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Tuesday, 31 May 1994
Page: 975

Senator CALVERT (7.25 p.m.) —Because of the time taken up by an earlier debate today I did not have an opportunity to take note of an answer from Senator Ray, so I take the opportunity now to put it on the public record. The question I asked concerned the closure of HMAS Huon in Hobart. It may be a small event to those on the government side, and it may not be a great moment in Australia's history, but it certainly means a lot to the people of Hobart—so much so that some 20,000 signatures have been collected on a petition, which is no mean feat in a population of 158,000-odd. The facility has great historical value for Hobart. Lots of events are occurring and are yet to occur on the ground.

  I note from the minister's answer today that he is still immovable in his decision to close the facility—a facility steeped in history. Nevertheless, I suggest to the Senate that I do not believe that the minister has been properly briefed on this matter. He was led to understand that there are going to be savings of $746,000 a year. That is absolutely true; that figure has been quoted often enough. But, as Senator MacGibbon found out in estimates last week, when the services are broken up—as admitted by Rear Admiral Campbell—most of the savings are achieved by reducing the number of staff. Out of the savings of $746,000, some $600,000 is tied up with civil and service salaries.

  The numbers could have been reduced and the facility still retained. The net cost would have been somewhere around $118,000 to $140,000 a year. The government wants to move certain parts of the facility to Anglesea barracks at a cost of something like $250,000—a one-off cost. That takes up two years of the $140,000 cost of retention. In three years time the projected $140,000 saving could be reduced by using the provisions of the new Working Nation statement.

  The main component of the $140,000 is maintenance on the building. That maintenance could be done as part of a training program. The navy would still have had a presence with HMAS Huon on the beautiful Derwent, sitting where it has done for so many years. The minister has already admitted that the diving station and the wharf are going to be retained. So part of the naval operations will be retained anyway and will have to be maintained.

  The government is going to all this trouble to move HMAS Huon up to Anglesea barracks to integrate it with the army and the air force. It has been a sad event as far as the navy personnel in Hobart are concerned. There has been a lot of heartache and a lot of concern, not only from the naval personnel, but from people who have been involved with the navy for many years. The committee to save the HMAS Huon has been working very hard and is receiving unprecedented community support.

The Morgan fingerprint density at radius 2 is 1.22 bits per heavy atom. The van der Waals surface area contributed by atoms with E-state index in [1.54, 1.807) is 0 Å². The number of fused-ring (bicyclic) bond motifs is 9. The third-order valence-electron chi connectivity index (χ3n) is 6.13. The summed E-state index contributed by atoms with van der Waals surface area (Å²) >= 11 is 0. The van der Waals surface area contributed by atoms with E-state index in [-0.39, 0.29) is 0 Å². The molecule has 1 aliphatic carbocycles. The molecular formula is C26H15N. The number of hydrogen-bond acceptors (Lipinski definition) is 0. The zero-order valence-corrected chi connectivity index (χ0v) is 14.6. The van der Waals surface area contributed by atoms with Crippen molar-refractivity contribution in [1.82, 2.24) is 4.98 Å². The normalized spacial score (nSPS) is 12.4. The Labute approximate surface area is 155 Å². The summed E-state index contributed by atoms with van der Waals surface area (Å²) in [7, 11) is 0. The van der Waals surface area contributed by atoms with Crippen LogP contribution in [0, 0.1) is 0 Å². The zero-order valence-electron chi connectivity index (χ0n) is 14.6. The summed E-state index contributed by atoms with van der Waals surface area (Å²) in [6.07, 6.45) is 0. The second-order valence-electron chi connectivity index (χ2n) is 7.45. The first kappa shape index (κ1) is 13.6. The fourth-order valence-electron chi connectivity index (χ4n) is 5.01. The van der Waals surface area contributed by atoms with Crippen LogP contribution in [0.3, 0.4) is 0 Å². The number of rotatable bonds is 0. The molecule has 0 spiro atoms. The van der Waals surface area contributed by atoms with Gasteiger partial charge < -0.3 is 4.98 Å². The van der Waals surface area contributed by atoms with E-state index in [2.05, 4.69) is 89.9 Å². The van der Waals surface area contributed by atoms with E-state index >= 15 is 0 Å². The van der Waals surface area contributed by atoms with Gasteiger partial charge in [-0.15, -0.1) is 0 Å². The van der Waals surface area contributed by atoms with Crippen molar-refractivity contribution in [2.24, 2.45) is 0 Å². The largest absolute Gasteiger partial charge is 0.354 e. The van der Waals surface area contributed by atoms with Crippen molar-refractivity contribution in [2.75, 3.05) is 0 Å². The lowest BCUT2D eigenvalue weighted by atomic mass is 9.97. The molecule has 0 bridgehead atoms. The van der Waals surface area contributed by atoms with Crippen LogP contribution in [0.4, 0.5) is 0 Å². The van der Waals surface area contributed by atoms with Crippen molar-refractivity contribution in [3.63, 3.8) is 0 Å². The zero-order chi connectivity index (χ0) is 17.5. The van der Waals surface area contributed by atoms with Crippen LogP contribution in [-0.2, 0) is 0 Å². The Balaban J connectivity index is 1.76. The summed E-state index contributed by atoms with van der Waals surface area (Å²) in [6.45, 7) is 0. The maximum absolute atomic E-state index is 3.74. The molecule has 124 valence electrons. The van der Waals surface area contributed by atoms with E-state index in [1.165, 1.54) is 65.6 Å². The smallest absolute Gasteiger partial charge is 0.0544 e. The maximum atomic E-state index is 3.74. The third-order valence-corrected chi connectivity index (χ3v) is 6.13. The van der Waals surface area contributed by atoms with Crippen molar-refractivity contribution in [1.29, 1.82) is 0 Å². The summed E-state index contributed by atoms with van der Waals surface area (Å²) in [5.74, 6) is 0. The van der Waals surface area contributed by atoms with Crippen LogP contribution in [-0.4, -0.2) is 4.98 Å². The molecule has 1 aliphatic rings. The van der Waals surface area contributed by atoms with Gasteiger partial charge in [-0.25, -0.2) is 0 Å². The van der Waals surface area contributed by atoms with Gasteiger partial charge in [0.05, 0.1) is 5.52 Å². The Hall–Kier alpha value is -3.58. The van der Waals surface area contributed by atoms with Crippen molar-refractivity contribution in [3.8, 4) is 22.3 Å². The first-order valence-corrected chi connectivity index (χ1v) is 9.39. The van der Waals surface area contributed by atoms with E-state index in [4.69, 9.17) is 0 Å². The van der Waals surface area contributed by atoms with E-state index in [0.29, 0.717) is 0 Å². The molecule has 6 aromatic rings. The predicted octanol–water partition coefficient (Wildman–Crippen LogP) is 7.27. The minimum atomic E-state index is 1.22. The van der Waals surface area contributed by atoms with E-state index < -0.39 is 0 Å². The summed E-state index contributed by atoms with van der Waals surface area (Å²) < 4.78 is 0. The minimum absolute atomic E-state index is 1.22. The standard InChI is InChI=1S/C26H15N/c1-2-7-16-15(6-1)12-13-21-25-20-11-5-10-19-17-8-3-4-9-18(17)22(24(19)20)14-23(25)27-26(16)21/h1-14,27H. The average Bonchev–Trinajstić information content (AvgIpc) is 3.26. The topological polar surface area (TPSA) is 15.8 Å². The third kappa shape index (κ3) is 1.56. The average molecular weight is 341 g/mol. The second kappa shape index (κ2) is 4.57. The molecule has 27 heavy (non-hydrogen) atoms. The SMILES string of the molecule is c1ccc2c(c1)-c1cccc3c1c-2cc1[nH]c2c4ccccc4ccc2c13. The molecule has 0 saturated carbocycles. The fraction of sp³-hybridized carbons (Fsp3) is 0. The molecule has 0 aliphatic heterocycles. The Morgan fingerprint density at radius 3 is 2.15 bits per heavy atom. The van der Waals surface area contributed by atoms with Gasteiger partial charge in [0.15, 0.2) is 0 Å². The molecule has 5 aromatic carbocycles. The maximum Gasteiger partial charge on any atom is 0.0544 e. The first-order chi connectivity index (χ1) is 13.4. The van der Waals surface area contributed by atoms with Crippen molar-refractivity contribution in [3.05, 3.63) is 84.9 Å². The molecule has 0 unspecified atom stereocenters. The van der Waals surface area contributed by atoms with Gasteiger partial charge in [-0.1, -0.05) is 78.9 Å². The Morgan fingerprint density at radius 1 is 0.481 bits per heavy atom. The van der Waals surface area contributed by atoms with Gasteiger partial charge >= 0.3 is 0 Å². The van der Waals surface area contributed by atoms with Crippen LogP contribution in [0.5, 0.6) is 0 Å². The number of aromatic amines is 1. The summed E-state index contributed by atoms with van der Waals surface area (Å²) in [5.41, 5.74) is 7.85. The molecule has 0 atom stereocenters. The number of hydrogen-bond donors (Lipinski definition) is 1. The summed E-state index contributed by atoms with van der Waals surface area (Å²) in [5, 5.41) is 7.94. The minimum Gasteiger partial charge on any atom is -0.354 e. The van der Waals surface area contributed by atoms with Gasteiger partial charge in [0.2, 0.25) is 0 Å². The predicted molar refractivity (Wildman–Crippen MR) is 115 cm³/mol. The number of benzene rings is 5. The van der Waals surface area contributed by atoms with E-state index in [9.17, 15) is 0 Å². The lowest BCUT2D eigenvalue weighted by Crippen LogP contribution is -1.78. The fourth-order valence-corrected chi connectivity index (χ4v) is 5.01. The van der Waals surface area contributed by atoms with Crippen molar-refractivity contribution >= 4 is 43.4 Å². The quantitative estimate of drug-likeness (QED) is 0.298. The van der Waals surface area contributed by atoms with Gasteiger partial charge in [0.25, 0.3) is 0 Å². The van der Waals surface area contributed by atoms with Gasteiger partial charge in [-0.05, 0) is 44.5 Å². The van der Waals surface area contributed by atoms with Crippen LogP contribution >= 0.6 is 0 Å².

Someone will have to look after the current building. The Department of Employment, Education and Training was mooted as one of the authorities that was going to do so but it has now rejected that and given it the thumbs down. This great, old building is on the state national trust list, which means its retainment is preferable. Someone will have to pay for it. Obviously it will not be the federal government because it has washed its hands of the matter. What a waste of money!  The defence budget runs into many hundreds of millions of dollars. It is ridiculous that there is all this heartache and dislocation for the sake of $140,000 a year.

  Every time we go to the movies we see advertisements trying to recruit people into the navy. Obviously the need to advertise for recruitment purposes is high on the navy's list of priorities. I guess that the navy spends many hundreds of thousands of dollars a year trying to get young people to enlist. In fact, I have a young nephew who is a lieutenant commander in the navy now who did medicine by using the naval facilities. I have no problem with all that because the senior service is a very fine service.

  However, hundreds of thousands of dollars have been spent on advertising. It should be realised that per capita Tasmania, and particularly Hobart, has been the biggest and best recruiting ground for the navy over decades. The quality of recruits coming out of there has always been of a very high standard. I think Tasmania's most famous son is Admiral Collins.

Senator Abetz —Commander Hodgman.

Senator CALVERT —Commander Hodgman, yes. Which one do you mean? There are two of them, of course. One is in the reserves and the other is permanent, the current commander.

  This trauma need not have happened. I do not believe that the minister was briefed as well as he could have been on this matter. Looking at the figures in the true light of day, we have a year-on-year cost of about $140,000. We have this other cost of $250,000 to transfer to Anglesea barracks, which all pales into insignificance in the total defence budget. Bearing in mind the morale of the local servicemen who serve there, I would have thought it would have been a wise decision to take note of the people for once and retain the HMAS Huon. The member for Denison and local senators have been very quiet.

Senator Abetz —The Labor ones.

Senator CALVERT —Yes, the Labor ones. The save the HMAS Huon committee has had no help at all from Mr Kerr. I do not believe that it has had any assistance from anybody else on the Labor side of politics. I hope that the people of Hobart remember that when the next election comes around. If an election were coming up HMAS Huon would have been preserved; but, for some reason or another, it has just been let go. For the sake of $140,000 a year we have lost not only an historic building but the government has also lost the best recruiting station it has ever had and is ever likely to have.